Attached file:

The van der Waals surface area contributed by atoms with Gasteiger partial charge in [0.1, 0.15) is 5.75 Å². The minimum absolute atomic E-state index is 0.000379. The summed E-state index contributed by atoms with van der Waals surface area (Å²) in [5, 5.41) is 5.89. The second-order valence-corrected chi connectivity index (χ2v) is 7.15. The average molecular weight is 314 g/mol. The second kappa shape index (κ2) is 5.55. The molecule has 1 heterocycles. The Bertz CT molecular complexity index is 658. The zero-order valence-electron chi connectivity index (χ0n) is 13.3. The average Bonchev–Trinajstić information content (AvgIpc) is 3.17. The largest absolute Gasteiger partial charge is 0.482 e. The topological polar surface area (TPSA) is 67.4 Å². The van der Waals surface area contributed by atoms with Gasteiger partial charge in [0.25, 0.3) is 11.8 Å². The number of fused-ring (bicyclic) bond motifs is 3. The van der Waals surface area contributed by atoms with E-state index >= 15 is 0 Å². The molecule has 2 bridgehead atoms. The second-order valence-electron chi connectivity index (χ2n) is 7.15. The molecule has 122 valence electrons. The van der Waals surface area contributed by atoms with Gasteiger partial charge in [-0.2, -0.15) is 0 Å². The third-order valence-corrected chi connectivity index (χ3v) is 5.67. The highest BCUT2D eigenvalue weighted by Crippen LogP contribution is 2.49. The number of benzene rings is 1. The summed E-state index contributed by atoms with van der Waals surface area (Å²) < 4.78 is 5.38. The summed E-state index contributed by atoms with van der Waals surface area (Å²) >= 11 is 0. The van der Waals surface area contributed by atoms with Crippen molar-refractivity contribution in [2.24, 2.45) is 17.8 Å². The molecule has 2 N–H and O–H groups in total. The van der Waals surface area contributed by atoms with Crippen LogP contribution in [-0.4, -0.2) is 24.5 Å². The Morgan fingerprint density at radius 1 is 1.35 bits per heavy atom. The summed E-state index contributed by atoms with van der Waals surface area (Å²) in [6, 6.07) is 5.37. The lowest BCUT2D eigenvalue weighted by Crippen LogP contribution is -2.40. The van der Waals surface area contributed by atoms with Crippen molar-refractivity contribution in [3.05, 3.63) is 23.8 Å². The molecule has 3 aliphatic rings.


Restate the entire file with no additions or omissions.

The van der Waals surface area contributed by atoms with Gasteiger partial charge in [0.1, 0.15) is 5.75 Å². The minimum absolute atomic E-state index is 0.000379. The summed E-state index contributed by atoms with van der Waals surface area (Å²) in [5, 5.41) is 5.89. The second-order valence-corrected chi connectivity index (χ2v) is 7.15. The average molecular weight is 314 g/mol. The second kappa shape index (κ2) is 5.55. The molecule has 1 heterocycles. The Bertz CT molecular complexity index is 658. The zero-order valence-electron chi connectivity index (χ0n) is 13.3. The average Bonchev–Trinajstić information content (AvgIpc) is 3.17. The largest absolute Gasteiger partial charge is 0.482 e. The topological polar surface area (TPSA) is 67.4 Å². The van der Waals surface area contributed by atoms with Gasteiger partial charge in [0.25, 0.3) is 11.8 Å². The number of fused-ring (bicyclic) bond motifs is 3. The van der Waals surface area contributed by atoms with E-state index >= 15 is 0 Å². The molecule has 2 bridgehead atoms. The second-order valence-electron chi connectivity index (χ2n) is 7.15. The molecule has 122 valence electrons. The van der Waals surface area contributed by atoms with Gasteiger partial charge in [-0.2, -0.15) is 0 Å². The third-order valence-corrected chi connectivity index (χ3v) is 5.67. The highest BCUT2D eigenvalue weighted by Crippen LogP contribution is 2.49. The number of benzene rings is 1. The summed E-state index contributed by atoms with van der Waals surface area (Å²) < 4.78 is 5.38. The summed E-state index contributed by atoms with van der Waals surface area (Å²) >= 11 is 0. The van der Waals surface area contributed by atoms with Crippen molar-refractivity contribution in [2.24, 2.45) is 17.8 Å². The molecule has 2 N–H and O–H groups in total. The van der Waals surface area contributed by atoms with Crippen LogP contribution in [-0.4, -0.2) is 24.5 Å². The Morgan fingerprint density at radius 1 is 1.35 bits per heavy atom. The summed E-state index contributed by atoms with van der Waals surface area (Å²) in [6, 6.07) is 5.37. The lowest BCUT2D eigenvalue weighted by Crippen LogP contribution is -2.40. The van der Waals surface area contributed by atoms with Crippen molar-refractivity contribution in [3.05, 3.63) is 23.8 Å². The molecule has 3 aliphatic rings.